More than 34 million people in the United States have diabetes, according to the Centers for Disease Control and Prevention (CDC), and 1 in 4 of them don’t know they have it. Many are millennials. In fact, it’s rising fastest among that group.

The numbers are even more staggering when you look at prediabetes. More than 88 million American adults — 1 in 3 — have prediabetes, and most (90%) of them don’t know they have it.
Prediabetes is a risk factor for Type 2 diabetes. Other risk factors include being:
  • Overweight.
  • Age 45 or older.
  • History of gestational diabetes.
  • Physically inactive (fewer than three times a week).

The staggering numbers add up to a crisis for America.

A host of complications can accompany diabetes, including nerve damage; skin disorders; eye complications including glaucoma, cataracts and blindness; cardiovascular disease; high blood pressure; stroke, and lower-limb amputations.

Dr. Cathy Rolih, the clinical physician executive for the Novant Health Diabetes Center of Excellence, has plenty to share on the topic of diabetes. Here are the top 5 things she suggests you know and do.

1. Get educated.

Know the risk factors:

  • The first is a body mass index, or BMI, over 30. BMI is the calculated number that correlates your weight with your height. The higher the BMI, the greater the risk. The CDC website has a BMI calculator.
  • The second is to understand your family history. People with a first-degree relative – a parent or sibling – with Type 2 diabetes – have an increased risk of Type 2 diabetes. If that’s you, ask your provider about a screening test.
  • Lastly, age is a factor. The risk of Type 2 diabetes increases with age. The American Diabetes Association recommends screening people after age 45.

Unsure where to start? A primary care physician can help.

Find one near you

Dr. Cathy Rolih
Dr. Cathy Rolih

The prevalence of diabetes is higher among African Americans and people of Hispanic background. So, if you have a high BMI and you're African American or Hispanic, you're also in a higher risk category and should be screened.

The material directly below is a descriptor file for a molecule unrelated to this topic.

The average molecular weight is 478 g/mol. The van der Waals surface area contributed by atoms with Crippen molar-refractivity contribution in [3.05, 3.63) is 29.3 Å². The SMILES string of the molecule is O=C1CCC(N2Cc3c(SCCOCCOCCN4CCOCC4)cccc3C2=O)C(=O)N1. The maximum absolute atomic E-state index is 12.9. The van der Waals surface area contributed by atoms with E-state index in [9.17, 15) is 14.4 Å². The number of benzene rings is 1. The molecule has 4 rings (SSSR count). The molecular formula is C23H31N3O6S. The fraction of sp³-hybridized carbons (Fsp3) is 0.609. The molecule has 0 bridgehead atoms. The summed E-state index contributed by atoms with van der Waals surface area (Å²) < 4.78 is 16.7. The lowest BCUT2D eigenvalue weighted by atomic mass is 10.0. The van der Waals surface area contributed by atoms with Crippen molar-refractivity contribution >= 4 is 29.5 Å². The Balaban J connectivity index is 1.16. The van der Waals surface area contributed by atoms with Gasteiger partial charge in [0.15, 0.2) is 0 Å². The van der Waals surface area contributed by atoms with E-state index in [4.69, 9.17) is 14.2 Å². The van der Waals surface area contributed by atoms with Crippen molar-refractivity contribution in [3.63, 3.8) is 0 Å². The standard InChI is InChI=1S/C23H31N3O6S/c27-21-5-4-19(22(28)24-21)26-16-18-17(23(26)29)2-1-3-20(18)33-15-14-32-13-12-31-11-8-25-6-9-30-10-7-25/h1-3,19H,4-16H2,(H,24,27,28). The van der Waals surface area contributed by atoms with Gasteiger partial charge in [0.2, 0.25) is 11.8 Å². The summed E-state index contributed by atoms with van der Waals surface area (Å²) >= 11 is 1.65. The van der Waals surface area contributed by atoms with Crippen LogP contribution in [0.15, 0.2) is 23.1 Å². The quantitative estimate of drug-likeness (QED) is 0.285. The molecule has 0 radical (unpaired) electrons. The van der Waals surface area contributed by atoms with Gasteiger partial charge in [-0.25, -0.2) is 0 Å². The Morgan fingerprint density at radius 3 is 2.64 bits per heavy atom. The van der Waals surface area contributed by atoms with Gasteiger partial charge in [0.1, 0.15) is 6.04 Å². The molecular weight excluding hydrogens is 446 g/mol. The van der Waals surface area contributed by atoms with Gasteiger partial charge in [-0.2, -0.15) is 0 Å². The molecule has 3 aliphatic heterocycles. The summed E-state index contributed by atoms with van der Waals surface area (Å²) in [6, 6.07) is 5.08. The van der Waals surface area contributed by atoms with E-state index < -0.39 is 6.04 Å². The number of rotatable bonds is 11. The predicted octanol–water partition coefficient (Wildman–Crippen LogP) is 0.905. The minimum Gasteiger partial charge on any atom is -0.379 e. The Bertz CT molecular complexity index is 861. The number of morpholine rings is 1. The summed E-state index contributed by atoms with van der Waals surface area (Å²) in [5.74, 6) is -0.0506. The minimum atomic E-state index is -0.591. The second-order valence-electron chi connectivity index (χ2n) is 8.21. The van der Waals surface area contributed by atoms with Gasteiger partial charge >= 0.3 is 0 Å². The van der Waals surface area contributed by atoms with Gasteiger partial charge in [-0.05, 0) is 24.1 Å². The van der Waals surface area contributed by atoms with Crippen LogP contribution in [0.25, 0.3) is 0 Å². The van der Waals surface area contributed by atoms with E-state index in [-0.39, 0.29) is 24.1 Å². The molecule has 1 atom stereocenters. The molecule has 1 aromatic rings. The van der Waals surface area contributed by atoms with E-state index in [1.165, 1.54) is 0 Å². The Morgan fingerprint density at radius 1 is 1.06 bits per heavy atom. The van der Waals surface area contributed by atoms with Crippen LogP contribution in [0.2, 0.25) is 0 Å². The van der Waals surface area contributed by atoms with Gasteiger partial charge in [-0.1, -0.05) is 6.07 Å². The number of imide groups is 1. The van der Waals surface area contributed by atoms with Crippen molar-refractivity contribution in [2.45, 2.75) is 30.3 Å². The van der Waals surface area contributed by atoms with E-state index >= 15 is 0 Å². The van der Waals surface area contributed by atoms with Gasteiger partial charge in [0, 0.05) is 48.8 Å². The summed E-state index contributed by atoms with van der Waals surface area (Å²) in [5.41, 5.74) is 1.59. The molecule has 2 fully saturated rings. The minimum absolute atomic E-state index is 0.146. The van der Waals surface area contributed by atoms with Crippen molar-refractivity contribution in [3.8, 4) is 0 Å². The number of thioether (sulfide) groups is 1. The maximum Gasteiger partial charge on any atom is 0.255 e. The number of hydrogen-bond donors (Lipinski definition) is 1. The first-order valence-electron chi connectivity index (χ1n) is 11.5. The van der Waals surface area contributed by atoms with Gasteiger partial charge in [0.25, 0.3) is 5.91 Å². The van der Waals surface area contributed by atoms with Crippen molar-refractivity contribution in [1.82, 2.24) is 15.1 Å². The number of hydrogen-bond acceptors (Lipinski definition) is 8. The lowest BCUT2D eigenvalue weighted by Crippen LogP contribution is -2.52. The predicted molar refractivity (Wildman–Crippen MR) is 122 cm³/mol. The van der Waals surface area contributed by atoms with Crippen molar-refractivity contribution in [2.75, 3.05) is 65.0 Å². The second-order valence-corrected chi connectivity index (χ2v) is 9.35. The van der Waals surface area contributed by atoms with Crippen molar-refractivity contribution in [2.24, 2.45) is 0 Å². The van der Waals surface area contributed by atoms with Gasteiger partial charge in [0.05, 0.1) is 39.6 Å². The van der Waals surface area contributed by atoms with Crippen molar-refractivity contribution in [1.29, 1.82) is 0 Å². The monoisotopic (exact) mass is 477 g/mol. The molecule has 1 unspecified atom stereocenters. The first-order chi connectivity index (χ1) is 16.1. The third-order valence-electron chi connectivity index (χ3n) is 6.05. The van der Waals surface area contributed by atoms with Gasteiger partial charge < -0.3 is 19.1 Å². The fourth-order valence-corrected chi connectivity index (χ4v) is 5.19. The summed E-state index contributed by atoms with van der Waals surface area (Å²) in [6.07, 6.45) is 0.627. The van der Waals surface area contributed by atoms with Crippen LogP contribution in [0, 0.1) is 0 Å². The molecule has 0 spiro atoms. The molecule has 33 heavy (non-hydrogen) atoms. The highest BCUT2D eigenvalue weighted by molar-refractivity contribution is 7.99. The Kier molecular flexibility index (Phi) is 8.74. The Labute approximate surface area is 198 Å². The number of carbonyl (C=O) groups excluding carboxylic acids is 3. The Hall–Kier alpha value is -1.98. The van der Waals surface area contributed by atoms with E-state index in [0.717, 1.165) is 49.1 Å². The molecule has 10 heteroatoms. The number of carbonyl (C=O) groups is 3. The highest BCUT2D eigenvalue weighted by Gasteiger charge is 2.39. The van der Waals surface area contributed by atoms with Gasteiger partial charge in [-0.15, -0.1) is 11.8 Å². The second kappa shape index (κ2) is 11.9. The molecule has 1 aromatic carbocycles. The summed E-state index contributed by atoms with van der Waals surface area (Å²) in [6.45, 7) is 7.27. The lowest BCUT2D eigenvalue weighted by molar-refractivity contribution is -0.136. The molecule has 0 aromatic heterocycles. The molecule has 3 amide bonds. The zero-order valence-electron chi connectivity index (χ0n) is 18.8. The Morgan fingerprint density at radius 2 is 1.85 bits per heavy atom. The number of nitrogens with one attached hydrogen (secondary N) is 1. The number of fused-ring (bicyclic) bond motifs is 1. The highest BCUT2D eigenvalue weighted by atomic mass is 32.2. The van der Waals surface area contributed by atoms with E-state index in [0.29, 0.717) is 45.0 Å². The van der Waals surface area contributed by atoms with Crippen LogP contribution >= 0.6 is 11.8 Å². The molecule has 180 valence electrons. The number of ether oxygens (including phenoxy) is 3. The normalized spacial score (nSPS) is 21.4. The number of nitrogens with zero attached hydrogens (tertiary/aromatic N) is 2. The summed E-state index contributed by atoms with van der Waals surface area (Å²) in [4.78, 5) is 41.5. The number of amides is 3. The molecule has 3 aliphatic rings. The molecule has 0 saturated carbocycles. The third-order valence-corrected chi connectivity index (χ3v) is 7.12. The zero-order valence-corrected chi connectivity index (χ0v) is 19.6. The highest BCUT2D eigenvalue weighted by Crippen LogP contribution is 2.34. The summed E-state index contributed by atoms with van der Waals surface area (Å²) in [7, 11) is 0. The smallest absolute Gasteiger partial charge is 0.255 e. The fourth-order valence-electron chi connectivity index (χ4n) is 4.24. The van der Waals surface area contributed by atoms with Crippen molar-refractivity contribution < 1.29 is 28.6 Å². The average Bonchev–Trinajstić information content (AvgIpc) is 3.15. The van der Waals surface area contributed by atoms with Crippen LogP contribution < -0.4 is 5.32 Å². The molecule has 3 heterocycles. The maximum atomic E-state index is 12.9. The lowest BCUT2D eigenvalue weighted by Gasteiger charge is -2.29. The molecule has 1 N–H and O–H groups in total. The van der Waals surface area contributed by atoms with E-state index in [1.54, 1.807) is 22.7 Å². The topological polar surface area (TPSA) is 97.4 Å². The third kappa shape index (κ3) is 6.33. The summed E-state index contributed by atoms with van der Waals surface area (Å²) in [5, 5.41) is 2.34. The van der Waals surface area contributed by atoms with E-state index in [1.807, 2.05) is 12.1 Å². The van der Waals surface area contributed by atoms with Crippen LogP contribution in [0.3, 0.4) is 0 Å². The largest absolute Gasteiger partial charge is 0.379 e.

Know myth from reality. The biggest misconception about Type 2 diabetes is that the cause is eating too many sweets. It's a genetically determined disease, Rolih said. “Type 2 diabetes comes from your genetic predisposition, your weight, your physical activity level and your diet. So just cutting back on sweets won't necessarily eliminate diabetes, although it’s an important part of managing it.”

Learn as much as you can from reliable sources. “I refer my patients to the American Diabetes Association for both Type 1 and Type 2 diabetes and to the JDRF for Type 1 (or ‘juvenile’) diabetes,” Rolih said. Going through a formal diabetes prevention program (DPP) is a good way to get this crucial information in a way you can act on.

2. Get moving.

“Even if you're not a ‘jock,’ any kind of physical activity can help,” Rolih said. “Just baby steps. Nothing is too small. If you’re completely sedentary, walking to the end of the block and back once a day is more than a good start.” The ADA recommends 150 minutes of moderate activity a week to control both diabetes and decrease risk. Consult with your provider before embarking on a vigorous exercise program.

3. Manage – or lose – weight.

Even a little. “That's an easy thing to say and a difficult thing to do,” Rolih said. “But weight management is critical for controlling diabetes, and the better you control your diabetes from the beginning, the better your long-term outcome.”

“Two things are key,” Rolih continued. “Weight reduction – not necessarily a lot, 15 or 20 pounds, depending on where the patient is in the course of their disease – and significantly decreasing carbohydrate intake.”

“People on very high-carb diets who drink lots of sugar-sweetened beverages and eat a lot of starchy food can have significant improvement in their diabetes control by making small changes in their diet.”

4. Ask your health care provider about medication.

Not everybody needs to go on medication after a diagnosis, but some do. And sometimes that includes insulin. Oftentimes, for people with very high blood sugar elevation, insulin is the only choice to manage their blood sugar. And with time, changes in lifestyle and gradual weight loss, many patients can cut back or even eliminate their insulin therapy – even if they're on it immediately after diagnosis.

While you’re at it, ask for a referral to an ADA-recognized diabetes education group class. “We see as much improvement in glucose control with education as we do with medication,” Rolih said. “And you get the added benefit of support from you peers.”

5. Take it seriously.

“While you can ignore diabetes in the short run, you can't ignore it in the long run,” Rolih said. Diabetes that goes unaddressed will result in complications.

“You may not feel bad when your blood sugar is only a little or even moderately elevated. But elevated blood sugar that goes on for years has negative effects on the body – potential damage to the eyes, which may result in blindness. And damage to the nerves, particularly in the legs, which can result in loss of sensation. That, in turn, results in not being able to tell if you have an injury or an infection, and that can result in the need for lower extremity amputation.”

“Diabetes has a negative effect on the kidneys. And decline of kidney function, over time, can result in kidney failure. And then people end up on dialysis. People who have diabetes also have an increased risk of heart attack and stroke.”